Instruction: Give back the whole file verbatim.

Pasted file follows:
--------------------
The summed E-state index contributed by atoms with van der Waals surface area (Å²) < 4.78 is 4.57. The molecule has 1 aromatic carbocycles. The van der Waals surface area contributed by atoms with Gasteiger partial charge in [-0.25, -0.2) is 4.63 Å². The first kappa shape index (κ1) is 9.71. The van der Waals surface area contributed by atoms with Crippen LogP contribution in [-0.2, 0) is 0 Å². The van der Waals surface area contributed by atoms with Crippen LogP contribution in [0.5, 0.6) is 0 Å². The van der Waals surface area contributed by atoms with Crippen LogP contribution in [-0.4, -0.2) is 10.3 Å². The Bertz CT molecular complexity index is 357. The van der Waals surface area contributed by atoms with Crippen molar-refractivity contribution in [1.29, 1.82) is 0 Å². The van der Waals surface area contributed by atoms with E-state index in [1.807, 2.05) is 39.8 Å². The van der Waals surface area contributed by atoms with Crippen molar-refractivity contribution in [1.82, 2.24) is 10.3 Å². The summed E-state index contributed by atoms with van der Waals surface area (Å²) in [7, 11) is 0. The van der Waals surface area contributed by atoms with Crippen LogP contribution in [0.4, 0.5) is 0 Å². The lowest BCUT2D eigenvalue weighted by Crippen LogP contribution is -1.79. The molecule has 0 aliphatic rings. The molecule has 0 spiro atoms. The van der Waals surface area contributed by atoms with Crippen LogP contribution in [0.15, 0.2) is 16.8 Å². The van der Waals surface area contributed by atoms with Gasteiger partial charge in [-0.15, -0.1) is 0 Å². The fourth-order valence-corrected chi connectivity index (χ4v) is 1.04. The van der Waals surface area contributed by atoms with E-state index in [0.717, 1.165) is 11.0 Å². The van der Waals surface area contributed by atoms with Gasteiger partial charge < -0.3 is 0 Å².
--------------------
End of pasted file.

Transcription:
The summed E-state index contributed by atoms with van der Waals surface area (Å²) < 4.78 is 4.57. The molecule has 1 aromatic carbocycles. The van der Waals surface area contributed by atoms with Gasteiger partial charge in [-0.25, -0.2) is 4.63 Å². The first kappa shape index (κ1) is 9.71. The van der Waals surface area contributed by atoms with Crippen LogP contribution in [-0.2, 0) is 0 Å². The van der Waals surface area contributed by atoms with Crippen LogP contribution in [0.5, 0.6) is 0 Å². The van der Waals surface area contributed by atoms with Crippen LogP contribution in [-0.4, -0.2) is 10.3 Å². The Bertz CT molecular complexity index is 357. The van der Waals surface area contributed by atoms with Crippen molar-refractivity contribution in [1.29, 1.82) is 0 Å². The van der Waals surface area contributed by atoms with E-state index in [1.807, 2.05) is 39.8 Å². The van der Waals surface area contributed by atoms with Crippen molar-refractivity contribution in [1.82, 2.24) is 10.3 Å². The summed E-state index contributed by atoms with van der Waals surface area (Å²) in [7, 11) is 0. The van der Waals surface area contributed by atoms with Crippen LogP contribution in [0.4, 0.5) is 0 Å². The lowest BCUT2D eigenvalue weighted by Crippen LogP contribution is -1.79. The molecule has 0 aliphatic rings. The molecule has 0 spiro atoms. The van der Waals surface area contributed by atoms with Crippen LogP contribution in [0.15, 0.2) is 16.8 Å². The van der Waals surface area contributed by atoms with Gasteiger partial charge in [-0.15, -0.1) is 0 Å². The fourth-order valence-corrected chi connectivity index (χ4v) is 1.04. The van der Waals surface area contributed by atoms with E-state index in [0.717, 1.165) is 11.0 Å². The van der Waals surface area contributed by atoms with Gasteiger partial charge < -0.3 is 0 Å².